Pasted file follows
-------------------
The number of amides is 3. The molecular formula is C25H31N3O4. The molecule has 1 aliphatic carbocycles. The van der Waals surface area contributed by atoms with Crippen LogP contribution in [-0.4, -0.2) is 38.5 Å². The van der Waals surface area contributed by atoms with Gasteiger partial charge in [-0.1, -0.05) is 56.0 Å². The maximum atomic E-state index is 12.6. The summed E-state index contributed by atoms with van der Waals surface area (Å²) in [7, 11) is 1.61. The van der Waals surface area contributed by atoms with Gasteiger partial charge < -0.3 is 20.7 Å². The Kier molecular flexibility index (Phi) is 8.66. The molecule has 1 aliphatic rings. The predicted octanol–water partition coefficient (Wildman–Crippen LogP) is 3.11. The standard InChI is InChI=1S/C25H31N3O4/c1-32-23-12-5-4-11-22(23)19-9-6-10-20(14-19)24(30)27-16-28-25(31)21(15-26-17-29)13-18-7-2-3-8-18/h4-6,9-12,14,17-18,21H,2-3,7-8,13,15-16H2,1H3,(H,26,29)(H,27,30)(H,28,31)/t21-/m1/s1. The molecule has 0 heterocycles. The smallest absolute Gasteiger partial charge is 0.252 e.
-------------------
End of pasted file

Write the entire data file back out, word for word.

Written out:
The number of amides is 3. The molecular formula is C25H31N3O4. The molecule has 1 aliphatic carbocycles. The van der Waals surface area contributed by atoms with Crippen LogP contribution in [-0.4, -0.2) is 38.5 Å². The van der Waals surface area contributed by atoms with Gasteiger partial charge in [-0.1, -0.05) is 56.0 Å². The maximum atomic E-state index is 12.6. The summed E-state index contributed by atoms with van der Waals surface area (Å²) in [7, 11) is 1.61. The van der Waals surface area contributed by atoms with Gasteiger partial charge < -0.3 is 20.7 Å². The Kier molecular flexibility index (Phi) is 8.66. The molecule has 1 aliphatic rings. The predicted octanol–water partition coefficient (Wildman–Crippen LogP) is 3.11. The standard InChI is InChI=1S/C25H31N3O4/c1-32-23-12-5-4-11-22(23)19-9-6-10-20(14-19)24(30)27-16-28-25(31)21(15-26-17-29)13-18-7-2-3-8-18/h4-6,9-12,14,17-18,21H,2-3,7-8,13,15-16H2,1H3,(H,26,29)(H,27,30)(H,28,31)/t21-/m1/s1. The molecule has 0 heterocycles. The smallest absolute Gasteiger partial charge is 0.252 e.